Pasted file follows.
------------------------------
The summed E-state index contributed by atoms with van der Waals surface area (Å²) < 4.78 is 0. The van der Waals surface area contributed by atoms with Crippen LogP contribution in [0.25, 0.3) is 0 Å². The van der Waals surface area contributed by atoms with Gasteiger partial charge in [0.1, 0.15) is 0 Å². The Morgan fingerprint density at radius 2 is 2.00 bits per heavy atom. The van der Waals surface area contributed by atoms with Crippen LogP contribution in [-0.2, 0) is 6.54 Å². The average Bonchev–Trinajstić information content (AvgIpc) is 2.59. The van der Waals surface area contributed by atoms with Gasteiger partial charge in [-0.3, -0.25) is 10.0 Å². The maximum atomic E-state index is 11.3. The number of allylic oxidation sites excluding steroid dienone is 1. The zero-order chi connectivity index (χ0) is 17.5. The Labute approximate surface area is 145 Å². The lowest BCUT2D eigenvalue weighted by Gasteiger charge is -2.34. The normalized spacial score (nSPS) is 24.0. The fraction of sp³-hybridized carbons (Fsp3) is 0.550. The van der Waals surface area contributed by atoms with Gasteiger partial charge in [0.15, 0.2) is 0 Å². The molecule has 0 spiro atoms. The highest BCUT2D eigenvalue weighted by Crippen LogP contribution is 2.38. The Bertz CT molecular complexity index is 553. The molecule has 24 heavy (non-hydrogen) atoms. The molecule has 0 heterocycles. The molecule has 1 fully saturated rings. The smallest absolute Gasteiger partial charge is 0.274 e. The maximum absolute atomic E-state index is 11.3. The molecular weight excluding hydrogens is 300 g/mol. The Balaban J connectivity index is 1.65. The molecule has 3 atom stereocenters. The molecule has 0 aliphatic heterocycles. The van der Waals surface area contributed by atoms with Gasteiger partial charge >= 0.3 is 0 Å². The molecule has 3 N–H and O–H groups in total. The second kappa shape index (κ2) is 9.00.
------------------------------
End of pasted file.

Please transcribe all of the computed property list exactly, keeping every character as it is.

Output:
The summed E-state index contributed by atoms with van der Waals surface area (Å²) < 4.78 is 0. The van der Waals surface area contributed by atoms with Crippen LogP contribution in [0.25, 0.3) is 0 Å². The van der Waals surface area contributed by atoms with Gasteiger partial charge in [0.1, 0.15) is 0 Å². The Morgan fingerprint density at radius 2 is 2.00 bits per heavy atom. The van der Waals surface area contributed by atoms with Crippen LogP contribution in [-0.2, 0) is 6.54 Å². The average Bonchev–Trinajstić information content (AvgIpc) is 2.59. The van der Waals surface area contributed by atoms with Gasteiger partial charge in [-0.3, -0.25) is 10.0 Å². The maximum atomic E-state index is 11.3. The number of allylic oxidation sites excluding steroid dienone is 1. The zero-order chi connectivity index (χ0) is 17.5. The Labute approximate surface area is 145 Å². The lowest BCUT2D eigenvalue weighted by Gasteiger charge is -2.34. The normalized spacial score (nSPS) is 24.0. The fraction of sp³-hybridized carbons (Fsp3) is 0.550. The van der Waals surface area contributed by atoms with Gasteiger partial charge in [0.15, 0.2) is 0 Å². The molecule has 0 spiro atoms. The highest BCUT2D eigenvalue weighted by Crippen LogP contribution is 2.38. The Bertz CT molecular complexity index is 553. The molecule has 24 heavy (non-hydrogen) atoms. The molecule has 0 heterocycles. The molecule has 1 fully saturated rings. The smallest absolute Gasteiger partial charge is 0.274 e. The maximum absolute atomic E-state index is 11.3. The molecular weight excluding hydrogens is 300 g/mol. The Balaban J connectivity index is 1.65. The molecule has 3 atom stereocenters. The molecule has 0 aliphatic heterocycles. The van der Waals surface area contributed by atoms with Gasteiger partial charge >= 0.3 is 0 Å². The molecule has 3 N–H and O–H groups in total. The second kappa shape index (κ2) is 9.00.